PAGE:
“It’s concerning that neither the current or previous corrections ministers, or for that matter the Chief Minister, has responded to allegations of drug use by prison officers and fraternisation with female detainees and ex-detainees,” says columnist JON STANHOPE.
I RECENTLY re-read several documents about justice and corrections, issued not so long ago by the then Minister for Justice and Corrections, ACT Greens Leader Shane Rattenbury.
The documents reflect a determination to transform the administration of justice and the management of corrective services in a significant way.
I have no reason for thinking that Mr Rattenbury was anything but sincere and genuine in his stated aims. It is because I am sure that he was genuine, that he sincerely wanted to transform the Alexander Maconochie Centre to ensure that it did reflect the visionary charter that was the genesis of its establishment, that I feel so sorry for him as he reflects, as I am sure he does, on the dysfunctional shambles of a corrections system that he bequeathed, just over a year ago, in what must have been deep despair and embarrassment, to the current minister, Mick Gentleman.
At the apex of the myriad apparent failings associated with the management of the AMC and corrections more generally, are the recent allegations made by a retired senior prison officer, and reported in the “CityNews”, of drug use by prison officers and fraternisation by officers with female detainees and ex-detainees.
It is asserted by that retired senior officer, who is now resident in NZ, that these issues were not given the attention by management that he believed they warranted (he says, in fact, that they were simply ignored) and that they are currently under consideration by the ACT Integrity Commission.
It is concerning that neither the current or immediate past minister for corrections, or for that matter the Chief Minister, has responded to the allegations, let alone provided assurances that the issues raised are deemed of sufficient importance to warrant the attention of the Integrity Commission or the ACT Police.
If these allegations are not being vigorously pursued by the Integrity Commission or the police, then why not and if not, then the Commission may as well be disbanded. If the matter is being pursued by the Integrity Commission, why not say so. The cat’s out of the bag so why the secrecy?
But I digress. Some of the documents I refer to above are “Reducing Recidivism in the ACT by 25 per cent by 2025”, “Parliamentary and Governing Agreement”, Press Release Feb 2018 – “Nation-leading justice reinvestment focus as Canberra moves to ‘build communities, not prisons’” and the ACT Greens’ Aboriginal Affairs election manifesto for the 2020 ACT election.
It is not unkind to assert, it is simply the truth, that barely a single promise or commitment to change or improvement in outcomes in corrective services, contained in any of these policy documents has been achieved.
For example, the Australian Bureau of Statistics has recently reported that the recidivism rate of Aboriginal peoples imprisoned in the ACT is currently 94 per cent and is higher than last year. The ABS has also reported that the ACT now has the highest rate of indigenous incarceration in Australia and in the 10 years from 2011 to 2021, when Rattenbury was corrections minister, the ACT had the highest rate of increase in indigenous incarceration in Australia.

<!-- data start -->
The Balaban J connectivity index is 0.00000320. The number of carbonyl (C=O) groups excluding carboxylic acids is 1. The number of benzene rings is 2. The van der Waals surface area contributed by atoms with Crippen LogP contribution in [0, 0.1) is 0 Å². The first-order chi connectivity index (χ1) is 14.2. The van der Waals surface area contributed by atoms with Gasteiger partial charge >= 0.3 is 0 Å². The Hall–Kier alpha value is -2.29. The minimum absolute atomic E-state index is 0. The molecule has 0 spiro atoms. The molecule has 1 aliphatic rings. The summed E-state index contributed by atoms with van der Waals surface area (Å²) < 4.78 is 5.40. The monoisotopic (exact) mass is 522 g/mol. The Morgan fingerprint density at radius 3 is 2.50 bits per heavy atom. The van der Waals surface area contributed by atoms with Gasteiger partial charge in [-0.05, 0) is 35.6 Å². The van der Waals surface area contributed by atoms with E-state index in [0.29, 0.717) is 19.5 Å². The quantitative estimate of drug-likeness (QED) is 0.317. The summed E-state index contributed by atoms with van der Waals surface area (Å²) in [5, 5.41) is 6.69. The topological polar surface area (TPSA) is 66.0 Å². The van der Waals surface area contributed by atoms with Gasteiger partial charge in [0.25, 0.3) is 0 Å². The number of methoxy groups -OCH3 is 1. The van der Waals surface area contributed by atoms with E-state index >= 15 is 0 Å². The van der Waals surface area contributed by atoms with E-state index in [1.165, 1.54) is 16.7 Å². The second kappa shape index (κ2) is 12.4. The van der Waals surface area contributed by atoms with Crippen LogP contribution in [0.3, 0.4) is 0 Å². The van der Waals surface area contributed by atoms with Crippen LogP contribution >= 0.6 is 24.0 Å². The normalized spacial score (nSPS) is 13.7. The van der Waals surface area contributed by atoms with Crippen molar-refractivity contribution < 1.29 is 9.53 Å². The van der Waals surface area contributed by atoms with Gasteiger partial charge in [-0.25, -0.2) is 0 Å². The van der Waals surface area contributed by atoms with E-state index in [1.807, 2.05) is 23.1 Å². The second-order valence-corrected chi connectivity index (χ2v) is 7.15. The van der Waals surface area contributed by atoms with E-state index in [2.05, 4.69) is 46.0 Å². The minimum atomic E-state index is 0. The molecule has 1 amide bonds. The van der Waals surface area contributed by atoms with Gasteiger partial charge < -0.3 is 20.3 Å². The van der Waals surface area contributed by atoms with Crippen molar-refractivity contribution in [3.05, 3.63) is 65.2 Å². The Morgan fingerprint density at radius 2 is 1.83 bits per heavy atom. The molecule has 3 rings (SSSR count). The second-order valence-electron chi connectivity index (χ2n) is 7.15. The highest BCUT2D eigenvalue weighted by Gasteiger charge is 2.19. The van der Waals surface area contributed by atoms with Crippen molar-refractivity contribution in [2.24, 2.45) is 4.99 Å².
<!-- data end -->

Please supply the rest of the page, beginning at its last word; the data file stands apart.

In addition, Rattenbury’s much publicised “Building Communities Not Prisons” initiative came to an unexplained but shuddering halt when the government reluctantly confessed that the centrepiece of the initiative, an $80 million rehabilitation focused “reintegration centre” at the AMC has been abandoned. Along the way there have, in recent years at the AMC, been riots, fires and sundry other disturbances.
Underlying the policy failures and poor outcomes, ACT Corrections is facing a growing barrage of lawsuits by current and past AMC detainees alleging the breaching of their human rights. In just the last few weeks the ACT Supreme Court ruled in favour of one of the growing number of plaintiffs suing the ACT government, in finding that his human rights had been blatantly and repeatedly breached.
It would not be surprising to see some of the matters currently before the Supreme Court morph into class actions.
Moreover, the AMC suffered, just three months ago, the death of an inmate. A young man on remand who, it appears, committed suicide in his cell at the prison on the day of his incarceration. There are several very serious questions to be answered in connection with this tragic death.
What this all suggests, to borrow a phrase, is that there is something rotten in the management of the AMC. The allegations of drug use and ill discipline among prison staff at the AMC remain, as far as we know, as no more than allegations.
However, they are of a very serious nature and surely any suggestion that senior ACT government officials were briefed on the matters alleged but that no action ensued, requires an immediate and full response from the relevant ministers and the Chief Minister, including the extent and nature of their involvement. The community is surely, as a minimum, entitled to that.
Assuming the Integrity Commission is looking into this matter it would also be of interest to the community to know which ministers, if any, have been summoned to appear before the Commission and if their cross examination will, a la Gladys Berejiklian, be publicly broadcast.
Who can be trusted?
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Ian Meikle, editor